Most clickable identifiers are brittle. This is to be expected because persistence takes planning and monitoring, which cannot feasibly apply to every object and rarely appears high up the list of most organisations' priorities. What is easiest to set up is often not what lasts. Organisations need to plan for persistence, be aware of the pitfalls, and stay on top of their commitments. Questions that one may ask oneself during this planning process include: 'Which identifier parts are vulnerable to commercial/political, technical, and organisational change?' 'To which identifiers are we committed?' and 'How are they shaping user expectations about those to which we are not committed?' As time moves on, few institutions keep a record of all the URLs they have published, and all too often a massive technical or structural re-organisation causes large numbers of URLs simply to be abandoned.
The above is unpalatable; as Tim Berners-Lee once put it, Cool URIs Don't Change . The trouble is that many organisations today, for a variety of reasons, fail to decide which of their URLs are 'cool' and to develop a strategy that ensures that they remain so.
URIs vs. URLs
URIs or Uniform Resource Identifiers, post-date the URL or Uniform Resource Locator by three years. URLs describe the 'street address' of a resource – where it can be found. The URI, on the other hand, can describe 'a name, a locator, or both a name and a locator' .
The technical background is the following: in order to retrieve an object, the browser needs to communicate with a service that is able to provide the location of that object. If the link turns out to be broken, this results in a '404 Not Found' error message. There are, of course, many subtler failure cases, such as the possibility that the wrong object is retrieved.
An important strategy to help reduce the danger of failing to retrieve an object is to add a layer of indirection between the browser and the target object. The persistent identifier itself provides some form of description of the digital object, rather than referring to a specific instance (a copy of the object). Indirect identifiers require a resolver that forwards you to a current copy of the object. Describing the object to a resolver permits the browser to find a specific instance of it at the last minute; for example, indirection is a common fix for servers that rely on the previously mentioned use of the filesystem as lookup database. The resolver service, which could be as simple as a set of rewrite rules on a server or as complex as a global network of special purpose servers (e.g. DNS, Handle), is intended to redirect the browser to an appropriate or current copy of the object. Indirection is often invisible to the user.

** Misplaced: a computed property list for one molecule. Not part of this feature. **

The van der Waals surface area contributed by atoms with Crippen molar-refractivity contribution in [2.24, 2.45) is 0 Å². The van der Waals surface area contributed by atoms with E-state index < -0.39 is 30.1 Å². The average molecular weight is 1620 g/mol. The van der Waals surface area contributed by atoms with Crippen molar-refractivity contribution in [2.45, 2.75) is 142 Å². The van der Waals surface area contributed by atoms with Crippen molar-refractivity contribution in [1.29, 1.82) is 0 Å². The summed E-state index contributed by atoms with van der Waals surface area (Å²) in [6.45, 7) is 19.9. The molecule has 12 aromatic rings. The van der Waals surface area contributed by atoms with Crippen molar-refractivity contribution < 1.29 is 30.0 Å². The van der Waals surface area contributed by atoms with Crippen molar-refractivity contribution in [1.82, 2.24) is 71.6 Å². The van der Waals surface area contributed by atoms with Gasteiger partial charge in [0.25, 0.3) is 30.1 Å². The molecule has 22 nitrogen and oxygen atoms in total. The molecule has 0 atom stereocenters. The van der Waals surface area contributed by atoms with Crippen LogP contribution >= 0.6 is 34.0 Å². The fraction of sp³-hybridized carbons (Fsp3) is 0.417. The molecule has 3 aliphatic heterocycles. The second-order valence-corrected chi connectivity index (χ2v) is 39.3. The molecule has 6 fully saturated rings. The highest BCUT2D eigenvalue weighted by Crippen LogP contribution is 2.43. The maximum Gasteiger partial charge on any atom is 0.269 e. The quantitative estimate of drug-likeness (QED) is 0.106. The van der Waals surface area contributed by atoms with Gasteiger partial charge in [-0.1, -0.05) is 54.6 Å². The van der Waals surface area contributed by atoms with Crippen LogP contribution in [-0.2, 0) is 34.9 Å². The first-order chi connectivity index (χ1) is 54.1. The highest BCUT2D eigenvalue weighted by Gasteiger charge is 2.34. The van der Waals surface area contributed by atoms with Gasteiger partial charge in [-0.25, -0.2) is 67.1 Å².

Link resolvers are useful for a multitude of reasons. They may recognise the user's geographical location or access rights for that object and forward the user to the appropriate version of the digital object. Furthermore, there may be any number of secondary services related to that object, to which a URI resolver may be able to link, such as bibliographic information, production credits, content management services, rights management and licence administration .
Much of this subsidiary functionality, though interesting in its own right, should not be seen as directly related to the primary subject of this article, namely persistence.
Several issues are particularly relevant to design and adoption of persistent identifier systems:
The actionability of the persistent identifier – can it be used directly? Does it do something when you copy it into a browser location bar and press 'enter', or is it necessary to copy it into a resolver service in order to retrieve a link to the digital object in question?
The scope of the identifier standard – does it link only to digital objects or can it be used more widely, for example as a semantically valid way of referring to physical objects within a given domain or description language?
The architecture and infrastructure underlying the standard are of relevance as regards issues such as reliability, maintenance cost, and risk.
The status of the standard – is it a formal standard, having undergone the process of standardisation, a de facto standard or an ad hoc approach?
In the following section we examine several standards on the basis of these metrics, in order to gain an overview of the current persistent identifier landscape.
There are several standards currently at a mature stage of development: